Families will have to help each other

And while you’re at it, you might want to keep working past age 65.

  • Feb. 15, 2013 11:00 a.m.

There was an article last week that encouraged Canadians to save twice as much for retirement as they have been planning to do.

This is primarily because interest rates are giving such terrible returns that savings will deplete quickly when the principle has to be used in a much higher proportion to pay for expenses.

And while you’re at it, you might want to keep working past age 65.

Good advice, but a bit late for those who planned, for the last 40 years, to live off the interest from the savings they now have with the expectation of reasonable returns of five to 10 per cent.

At this stage, it’s difficult, or perhaps more accurately, impossible, for them to either save more or get a job after 65.

In fact, this newly minted generation of elderly Baby Boomers has been raised on the notion of getting a lot of benefits that are now questionable.

Many companies with private pension plans have disappeared, and the benefits with them.

Universal health care has been replaced by inaccessible health care.

Homes for the elderly have been replaced by waiting lists for homes for the elderly.

I am stating, of course, the most cynical view you hear about services for the elderly these days.

But bad news travels faster and gets more traction with the media than good news, so there are plenty of scary stories out there for the elderly to hear and worry about.

It’s almost cruel for the media to carry such sensationalized reports on the news regularly.

Since most of the elderly watch the news religiously, they are susceptible to this kind of fear-mongering and stew about their future burdens.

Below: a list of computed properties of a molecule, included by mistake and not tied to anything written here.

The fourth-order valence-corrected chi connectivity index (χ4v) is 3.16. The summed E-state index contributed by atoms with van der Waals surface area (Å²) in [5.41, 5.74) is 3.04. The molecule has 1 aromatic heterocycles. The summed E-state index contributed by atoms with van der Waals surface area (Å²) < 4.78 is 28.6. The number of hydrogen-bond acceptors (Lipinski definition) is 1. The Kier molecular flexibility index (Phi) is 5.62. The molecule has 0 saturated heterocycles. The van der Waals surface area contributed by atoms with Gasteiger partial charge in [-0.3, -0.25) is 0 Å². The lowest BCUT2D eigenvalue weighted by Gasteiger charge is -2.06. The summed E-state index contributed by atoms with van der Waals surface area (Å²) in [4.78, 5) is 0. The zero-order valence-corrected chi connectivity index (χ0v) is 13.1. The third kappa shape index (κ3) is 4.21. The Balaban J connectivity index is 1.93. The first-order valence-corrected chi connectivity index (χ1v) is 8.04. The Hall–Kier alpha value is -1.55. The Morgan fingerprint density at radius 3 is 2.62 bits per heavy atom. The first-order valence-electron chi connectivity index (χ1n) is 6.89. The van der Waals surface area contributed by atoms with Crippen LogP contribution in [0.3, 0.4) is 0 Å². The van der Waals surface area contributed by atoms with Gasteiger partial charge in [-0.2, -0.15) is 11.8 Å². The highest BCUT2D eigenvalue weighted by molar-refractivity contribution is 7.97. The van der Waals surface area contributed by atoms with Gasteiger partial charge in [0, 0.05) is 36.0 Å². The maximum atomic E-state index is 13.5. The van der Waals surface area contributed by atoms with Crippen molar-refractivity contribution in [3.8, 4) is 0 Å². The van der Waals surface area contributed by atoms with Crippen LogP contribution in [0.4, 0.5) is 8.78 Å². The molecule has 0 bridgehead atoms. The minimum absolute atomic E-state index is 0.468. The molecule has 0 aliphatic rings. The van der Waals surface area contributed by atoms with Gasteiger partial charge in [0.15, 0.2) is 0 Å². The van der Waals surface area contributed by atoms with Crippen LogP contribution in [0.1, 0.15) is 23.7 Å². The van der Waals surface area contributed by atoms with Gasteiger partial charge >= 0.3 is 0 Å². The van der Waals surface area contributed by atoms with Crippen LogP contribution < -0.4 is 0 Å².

We are challenged, unquestionably, by a huge generation of elderly who are coming into the most needy stage of their lives at just the time our governments are pinched for cash, our infrastructure is stretched to its limits and our economy is making it difficult for young people to gain employment and pay their part into the social contract that the elderly accepted in their youth.

The contract was simple. You pay taxes and pension fees now and government programs will look after you later.

The problem is that much of what was paid was spent or wasted a long time ago, and with a small generation in a sluggish economy trying to support the expenses at the other end of the contract, there’s a big challenge ahead.

Perhaps the scariest part is how little the recently-turned-elderly generation has saved in preparation. Many of them actually did believe they’d be taken care of in perpetuity and never took saving for the future too seriously.

I have told my sons, who are now young men, to think about saving with the understanding that you might have to take care of yourself in your retirement years with no support at all.

In that way, any support that you get later is a bonus.

But in the interim, you put money away early and let the earnings compound rather than wait until you’re 65 to start looking for a greeter’s job in a local store or serve coffee in fast food outlet.

Of course, I’ve also told them that when or if they get to a stage of buying real estate, to let me know so that I can invest some of my shrinking savings in a place with an in-law apartment in the basement.

That’s right, families are going to have to help each other out a bit when these challenges come home to roost, and I, for one, am being particularly nice to the boys these days.


Graham Hookey writes on education, parenting and eldercare (ghookey@yahoo.com).